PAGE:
There are so many popular diets that range from ‘fad’ to ‘therapeutic’. Here’s my take on defining the parameters from a nutrition perspective. The world of ‘diets’ is WILD. There are so many eating patterns available; some with too-good-to-be-true promises and many with wonderful health benefits. As a nutritionist, I find merit and therapeutic usefulness in many ‘diets’ depending on your symptoms and concerns. I’m not here to tell you ONE diet is right for everyone.  Instead, I’ll help break down some popular diets and their ‘rules’ so you can make an informed decision about the best nutrition strategy FOR YOU. There is no established optimal diet for humans; but eating choices can drive us closer or further from health. Here’s a look at some popular diets and eating patterns: Anti-inflammatory: A primarily plant-based diet used to address chronic inflammation and associated health conditions such as type 2 diabetes and cardiovascular disease. An anti-inflammatory diet typically includes large amounts of phytonutrients and antioxidants. This is considered a sustainable long-term eating pattern. Gluten-free: A therapeutic diet adopted by individuals with celiac disease or gluten intolerance that excludes all gluten-containing grains such as wheat, barley, and rye. This may be a lifelong commitment for those who have a reaction to gluten. Due to cross reactivity, those who follow a gluten-free diet may also adhere to dairy-free, corn-free, and soy-free choices. Mediterranean: A traditional diet common among individuals living in the Mediterranean region that consists of fruits, vegetables, nuts, seeds, olive oil, and whole grains. The Mediterranean diet has a lot of similarities to an anti-inflammatory diet. It has been greatly studied due to the long life expectancy and health of people native to the region. Ketogenic (keto): A high-fat, very low-carbohydrate diet used to promote weight loss and address neurological conditions such as pediatric epilepsy. The keto diet doesn’t necessarily restrict any categories of foods, but requires food choice based on macronutrient ratio. Some individuals thrive on a ketogenic diet, while others don’t do as well. For women, a cyclical keto approach may be a better option. Paleolithic (paleo)/ Primal: A dietary pattern inspired by the diets of hunter-gatherers of the paleolithic era that consists of lean meats, fish, healthy fats, vegetables, and certain fruits. The Paleo movement gained traction in the Crossfit community. It has since evolved, with some paleo proponents changing the ‘rules’ around things like legumes. Carnivore: An extreme version of the paleo diet that focuses on ONLY animal-based foods. This means all meats, eggs, fish and shellfish, and some dairy. The carnivore diet is more of a therapeutic diet in that in limits all potential anti-nutrients from plants. It is actually quite simple, and with proper planning, does supply adequate nutrition. PLANT-BASED: A blanket term that may or may not mean a diet built exclusively from plants. The choice to eat plant-based may come from moral and ethical reasons as much as health. Often, a plant-based diet falls within one of these subcategories: Pescatarian: A primarily plant-based diet that eliminates most animal sources of protein except for fish and shellfish Vegan: A strictly plant-based diet that restricts all animal-sourced foods and products Vegetarian: A dietary pattern that restricts meat, poultry, and fish but allows other animal products such as dairy, eggs, and honey Macrobiotic: A vegetarian diet based on the principles of Zen Buddhism. This diet is rich in whole grains, legumes, and seasonal produce thought to balance the elements of yin and yang within. In studies, this diet has been shown to be unsafe for children (and nursing mothers!) and can result in nutritional deficiencies. Breaking Down Therapeutic Diets: Most of these popular diets are used on a short-term basis (2-9 months) for healing specific conditions. After the initial restriction, new foods are added in to resume a more balanced approach to food. Elimination: While there are many iterations of an elimination diet, most will limit the top allergens (dairy, eggs, wheat, and soy) followed by a systematic reintroduction to better understand how each food group affects physiology. Whole30: An elimination diet over a 30-day period that focuses on whole, unprocessed foods and minimal additives. The Whole30 has a psychosocial component, helping participants to break unhealthy eating patterns, stop stress-related and comfort eating, and reduce emotional food attachments. Autoimmune Protocol: An advanced elimination diet that restricts all grains, seeds, nuts, nightshade vegetables, legumes, dairy, and eggs. The AIP Diet has been studied as a treatment for Inflammatory Bowel Disease, Hashimoto’s Thyroiditis, and other autoimmune conditions. It closely mimics the Wahls Protocol, developed by Dr. Terry Wahls for the treatment of MS. Low-FODMAP: An elimination diet that limits fermentable carbohydrates. FODMAP stands for Fermentable Oligo- Di- and Mono-saccharides and polyols. This diet was developed at Monash University as a therapeutic intervention for IBS, SIBO, and other functional bowel disorders.  Low-Histamine: A diet that limits high-histamine foods. This diet is helpful for those with reactions to histamines (allergies). True histamine intolerance affects only about 1% of the population. However, this diet can be helpful for taming an overactive immune response. Specific Carbohydrate: A grain-free, sugar-free, lactose-free diet first developed by Dr. Sydney Haas for Inflammatory Bowel Disease (IBD). This diet is meant to help rebalance the gut microbiome and increase oral tolerance. Low-Glycemic: A diet that limits foods based on the glycemic index. The low-glycemic diet is a therapeutic intervention for Type II diabetes and heart disease. Anti-Candida: An elimination diet that limits simple sugars and other carbohydrates that feed the yeast species, Candida Albicans. This diet is a short-term intervention paired with anti-fungals to eradicate systemic yeast infections. Other Popular Diet Fads & Trends: Here are a few other diet trends you may have heard about… Celery Juice – The ‘Celery Juice Diet’ is really just a morning habit of drinking 16 ounces of fresh celery juice every morning. Introduced by The Medical Medium, and popularized by the likes of Goop and Well&Good, this trend claims to yield weight loss, lowered inflammation, and ‘restored health’. It’s nothing short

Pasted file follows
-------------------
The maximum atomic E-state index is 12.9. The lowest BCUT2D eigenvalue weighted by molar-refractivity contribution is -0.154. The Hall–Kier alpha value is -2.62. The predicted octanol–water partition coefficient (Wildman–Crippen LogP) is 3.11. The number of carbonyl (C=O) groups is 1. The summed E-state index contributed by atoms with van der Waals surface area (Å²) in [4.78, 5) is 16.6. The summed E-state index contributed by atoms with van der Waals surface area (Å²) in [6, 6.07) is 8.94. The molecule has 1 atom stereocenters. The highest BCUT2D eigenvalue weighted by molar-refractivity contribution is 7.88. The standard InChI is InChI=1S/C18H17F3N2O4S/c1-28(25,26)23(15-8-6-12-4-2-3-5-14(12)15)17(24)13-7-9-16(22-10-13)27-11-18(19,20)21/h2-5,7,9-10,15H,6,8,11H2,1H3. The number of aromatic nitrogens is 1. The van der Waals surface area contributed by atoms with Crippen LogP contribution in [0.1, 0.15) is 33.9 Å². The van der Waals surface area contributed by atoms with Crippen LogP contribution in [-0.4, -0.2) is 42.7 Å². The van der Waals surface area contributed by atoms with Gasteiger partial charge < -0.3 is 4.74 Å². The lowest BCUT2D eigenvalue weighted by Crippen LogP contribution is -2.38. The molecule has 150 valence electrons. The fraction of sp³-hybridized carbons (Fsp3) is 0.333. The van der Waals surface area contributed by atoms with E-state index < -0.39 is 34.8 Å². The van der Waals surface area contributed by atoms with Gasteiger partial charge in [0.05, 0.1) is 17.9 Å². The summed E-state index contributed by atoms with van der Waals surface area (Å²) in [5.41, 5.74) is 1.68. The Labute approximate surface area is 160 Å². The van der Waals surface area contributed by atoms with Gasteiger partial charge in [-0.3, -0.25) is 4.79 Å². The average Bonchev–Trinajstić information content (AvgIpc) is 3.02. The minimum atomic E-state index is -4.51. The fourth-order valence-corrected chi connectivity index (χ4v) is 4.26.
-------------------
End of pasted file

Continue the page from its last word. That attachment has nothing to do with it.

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Healthy Hormone Lifestyle Tips